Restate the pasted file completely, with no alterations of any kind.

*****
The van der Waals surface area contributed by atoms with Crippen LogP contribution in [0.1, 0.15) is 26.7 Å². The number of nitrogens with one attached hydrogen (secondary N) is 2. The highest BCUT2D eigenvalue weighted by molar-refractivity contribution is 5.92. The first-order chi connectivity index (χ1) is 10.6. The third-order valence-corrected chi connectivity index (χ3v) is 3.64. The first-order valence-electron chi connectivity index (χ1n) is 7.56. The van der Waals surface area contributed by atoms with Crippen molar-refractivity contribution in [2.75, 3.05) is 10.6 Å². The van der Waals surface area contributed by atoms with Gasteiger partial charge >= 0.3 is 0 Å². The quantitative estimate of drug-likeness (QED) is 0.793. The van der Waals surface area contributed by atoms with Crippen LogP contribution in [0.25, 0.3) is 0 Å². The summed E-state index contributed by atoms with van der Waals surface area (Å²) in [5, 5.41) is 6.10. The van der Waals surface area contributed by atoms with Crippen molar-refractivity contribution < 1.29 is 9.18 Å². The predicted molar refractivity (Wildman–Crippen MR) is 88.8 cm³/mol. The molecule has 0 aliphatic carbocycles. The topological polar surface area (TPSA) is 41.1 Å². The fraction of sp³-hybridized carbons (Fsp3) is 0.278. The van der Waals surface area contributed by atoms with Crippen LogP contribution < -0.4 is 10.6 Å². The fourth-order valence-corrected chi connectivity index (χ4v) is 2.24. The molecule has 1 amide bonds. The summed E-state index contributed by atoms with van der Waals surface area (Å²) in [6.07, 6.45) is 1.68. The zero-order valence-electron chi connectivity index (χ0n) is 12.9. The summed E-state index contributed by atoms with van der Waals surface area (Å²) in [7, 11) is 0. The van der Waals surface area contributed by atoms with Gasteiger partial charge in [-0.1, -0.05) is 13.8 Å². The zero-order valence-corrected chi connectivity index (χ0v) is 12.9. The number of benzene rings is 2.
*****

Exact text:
The van der Waals surface area contributed by atoms with Crippen LogP contribution in [0.1, 0.15) is 26.7 Å². The number of nitrogens with one attached hydrogen (secondary N) is 2. The highest BCUT2D eigenvalue weighted by molar-refractivity contribution is 5.92. The first-order chi connectivity index (χ1) is 10.6. The third-order valence-corrected chi connectivity index (χ3v) is 3.64. The first-order valence-electron chi connectivity index (χ1n) is 7.56. The van der Waals surface area contributed by atoms with Crippen molar-refractivity contribution in [2.75, 3.05) is 10.6 Å². The van der Waals surface area contributed by atoms with Gasteiger partial charge >= 0.3 is 0 Å². The quantitative estimate of drug-likeness (QED) is 0.793. The van der Waals surface area contributed by atoms with Crippen LogP contribution in [0.25, 0.3) is 0 Å². The summed E-state index contributed by atoms with van der Waals surface area (Å²) in [5, 5.41) is 6.10. The van der Waals surface area contributed by atoms with Crippen molar-refractivity contribution < 1.29 is 9.18 Å². The predicted molar refractivity (Wildman–Crippen MR) is 88.8 cm³/mol. The molecule has 0 aliphatic carbocycles. The topological polar surface area (TPSA) is 41.1 Å². The fraction of sp³-hybridized carbons (Fsp3) is 0.278. The van der Waals surface area contributed by atoms with Crippen LogP contribution < -0.4 is 10.6 Å². The fourth-order valence-corrected chi connectivity index (χ4v) is 2.24. The molecule has 1 amide bonds. The summed E-state index contributed by atoms with van der Waals surface area (Å²) in [6.07, 6.45) is 1.68. The zero-order valence-electron chi connectivity index (χ0n) is 12.9. The summed E-state index contributed by atoms with van der Waals surface area (Å²) in [7, 11) is 0. The van der Waals surface area contributed by atoms with Gasteiger partial charge in [-0.1, -0.05) is 13.8 Å². The zero-order valence-corrected chi connectivity index (χ0v) is 12.9. The number of benzene rings is 2.